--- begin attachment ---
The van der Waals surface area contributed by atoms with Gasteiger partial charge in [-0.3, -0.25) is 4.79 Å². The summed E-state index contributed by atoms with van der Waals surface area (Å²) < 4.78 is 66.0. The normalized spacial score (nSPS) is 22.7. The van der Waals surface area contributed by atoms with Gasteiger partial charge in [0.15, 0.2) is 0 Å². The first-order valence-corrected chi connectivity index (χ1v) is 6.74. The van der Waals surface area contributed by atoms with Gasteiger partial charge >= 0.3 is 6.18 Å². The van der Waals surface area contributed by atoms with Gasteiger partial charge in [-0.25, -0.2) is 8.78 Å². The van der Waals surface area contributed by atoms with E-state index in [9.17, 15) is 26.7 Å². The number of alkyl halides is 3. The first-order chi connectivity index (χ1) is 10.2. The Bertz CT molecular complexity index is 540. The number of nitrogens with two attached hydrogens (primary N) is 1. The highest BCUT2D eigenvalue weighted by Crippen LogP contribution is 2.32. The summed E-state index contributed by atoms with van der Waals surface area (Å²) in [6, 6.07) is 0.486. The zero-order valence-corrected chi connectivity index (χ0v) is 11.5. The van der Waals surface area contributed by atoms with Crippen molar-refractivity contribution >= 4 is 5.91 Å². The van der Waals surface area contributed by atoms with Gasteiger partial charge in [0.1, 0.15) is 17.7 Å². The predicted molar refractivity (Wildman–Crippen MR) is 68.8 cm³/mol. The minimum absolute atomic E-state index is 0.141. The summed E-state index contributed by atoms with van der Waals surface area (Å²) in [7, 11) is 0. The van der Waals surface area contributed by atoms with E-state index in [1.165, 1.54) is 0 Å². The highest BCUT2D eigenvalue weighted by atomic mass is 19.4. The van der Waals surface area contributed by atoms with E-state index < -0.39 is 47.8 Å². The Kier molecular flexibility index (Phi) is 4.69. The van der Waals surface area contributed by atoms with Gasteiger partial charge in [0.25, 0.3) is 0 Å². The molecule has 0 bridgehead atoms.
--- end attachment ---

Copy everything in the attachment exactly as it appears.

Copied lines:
The van der Waals surface area contributed by atoms with Gasteiger partial charge in [-0.3, -0.25) is 4.79 Å². The summed E-state index contributed by atoms with van der Waals surface area (Å²) < 4.78 is 66.0. The normalized spacial score (nSPS) is 22.7. The van der Waals surface area contributed by atoms with Gasteiger partial charge in [0.15, 0.2) is 0 Å². The first-order valence-corrected chi connectivity index (χ1v) is 6.74. The van der Waals surface area contributed by atoms with Gasteiger partial charge >= 0.3 is 6.18 Å². The van der Waals surface area contributed by atoms with Gasteiger partial charge in [-0.25, -0.2) is 8.78 Å². The van der Waals surface area contributed by atoms with E-state index in [9.17, 15) is 26.7 Å². The number of alkyl halides is 3. The first-order chi connectivity index (χ1) is 10.2. The Bertz CT molecular complexity index is 540. The number of nitrogens with two attached hydrogens (primary N) is 1. The highest BCUT2D eigenvalue weighted by Crippen LogP contribution is 2.32. The summed E-state index contributed by atoms with van der Waals surface area (Å²) in [6, 6.07) is 0.486. The zero-order valence-corrected chi connectivity index (χ0v) is 11.5. The van der Waals surface area contributed by atoms with Crippen molar-refractivity contribution >= 4 is 5.91 Å². The van der Waals surface area contributed by atoms with Gasteiger partial charge in [0.1, 0.15) is 17.7 Å². The predicted molar refractivity (Wildman–Crippen MR) is 68.8 cm³/mol. The minimum absolute atomic E-state index is 0.141. The summed E-state index contributed by atoms with van der Waals surface area (Å²) in [7, 11) is 0. The van der Waals surface area contributed by atoms with E-state index in [1.165, 1.54) is 0 Å². The highest BCUT2D eigenvalue weighted by atomic mass is 19.4. The van der Waals surface area contributed by atoms with E-state index < -0.39 is 47.8 Å². The Kier molecular flexibility index (Phi) is 4.69. The van der Waals surface area contributed by atoms with Gasteiger partial charge in [0.25, 0.3) is 0 Å². The molecule has 0 bridgehead atoms.